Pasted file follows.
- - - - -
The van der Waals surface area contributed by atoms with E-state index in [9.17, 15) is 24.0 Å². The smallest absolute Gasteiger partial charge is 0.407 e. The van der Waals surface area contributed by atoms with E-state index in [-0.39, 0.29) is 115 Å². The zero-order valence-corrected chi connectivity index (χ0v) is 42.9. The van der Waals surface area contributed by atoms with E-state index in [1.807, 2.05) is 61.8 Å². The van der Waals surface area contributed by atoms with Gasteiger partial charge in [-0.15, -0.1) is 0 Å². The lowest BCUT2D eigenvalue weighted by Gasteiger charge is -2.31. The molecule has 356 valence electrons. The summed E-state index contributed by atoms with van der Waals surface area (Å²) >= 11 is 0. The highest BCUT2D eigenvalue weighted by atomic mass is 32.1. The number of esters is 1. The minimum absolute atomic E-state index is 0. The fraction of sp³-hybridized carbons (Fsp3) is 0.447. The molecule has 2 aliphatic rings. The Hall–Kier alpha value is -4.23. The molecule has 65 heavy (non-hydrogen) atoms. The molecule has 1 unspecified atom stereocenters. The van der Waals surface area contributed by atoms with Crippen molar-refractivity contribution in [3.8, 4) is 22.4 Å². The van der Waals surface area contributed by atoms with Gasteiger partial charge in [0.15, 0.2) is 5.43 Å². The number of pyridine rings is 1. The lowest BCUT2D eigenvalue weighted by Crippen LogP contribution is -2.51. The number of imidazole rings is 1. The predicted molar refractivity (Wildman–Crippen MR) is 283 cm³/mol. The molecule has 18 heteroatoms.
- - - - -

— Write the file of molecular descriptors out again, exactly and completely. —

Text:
The van der Waals surface area contributed by atoms with E-state index in [9.17, 15) is 24.0 Å². The smallest absolute Gasteiger partial charge is 0.407 e. The van der Waals surface area contributed by atoms with E-state index in [-0.39, 0.29) is 115 Å². The zero-order valence-corrected chi connectivity index (χ0v) is 42.9. The van der Waals surface area contributed by atoms with E-state index in [1.807, 2.05) is 61.8 Å². The van der Waals surface area contributed by atoms with Gasteiger partial charge in [-0.15, -0.1) is 0 Å². The lowest BCUT2D eigenvalue weighted by Gasteiger charge is -2.31. The molecule has 356 valence electrons. The summed E-state index contributed by atoms with van der Waals surface area (Å²) >= 11 is 0. The highest BCUT2D eigenvalue weighted by atomic mass is 32.1. The number of esters is 1. The minimum absolute atomic E-state index is 0. The fraction of sp³-hybridized carbons (Fsp3) is 0.447. The molecule has 2 aliphatic rings. The Hall–Kier alpha value is -4.23. The molecule has 65 heavy (non-hydrogen) atoms. The molecule has 1 unspecified atom stereocenters. The van der Waals surface area contributed by atoms with Crippen molar-refractivity contribution in [3.8, 4) is 22.4 Å². The van der Waals surface area contributed by atoms with Gasteiger partial charge in [0.15, 0.2) is 5.43 Å². The number of pyridine rings is 1. The lowest BCUT2D eigenvalue weighted by Crippen LogP contribution is -2.51. The number of imidazole rings is 1. The predicted molar refractivity (Wildman–Crippen MR) is 283 cm³/mol. The molecule has 18 heteroatoms.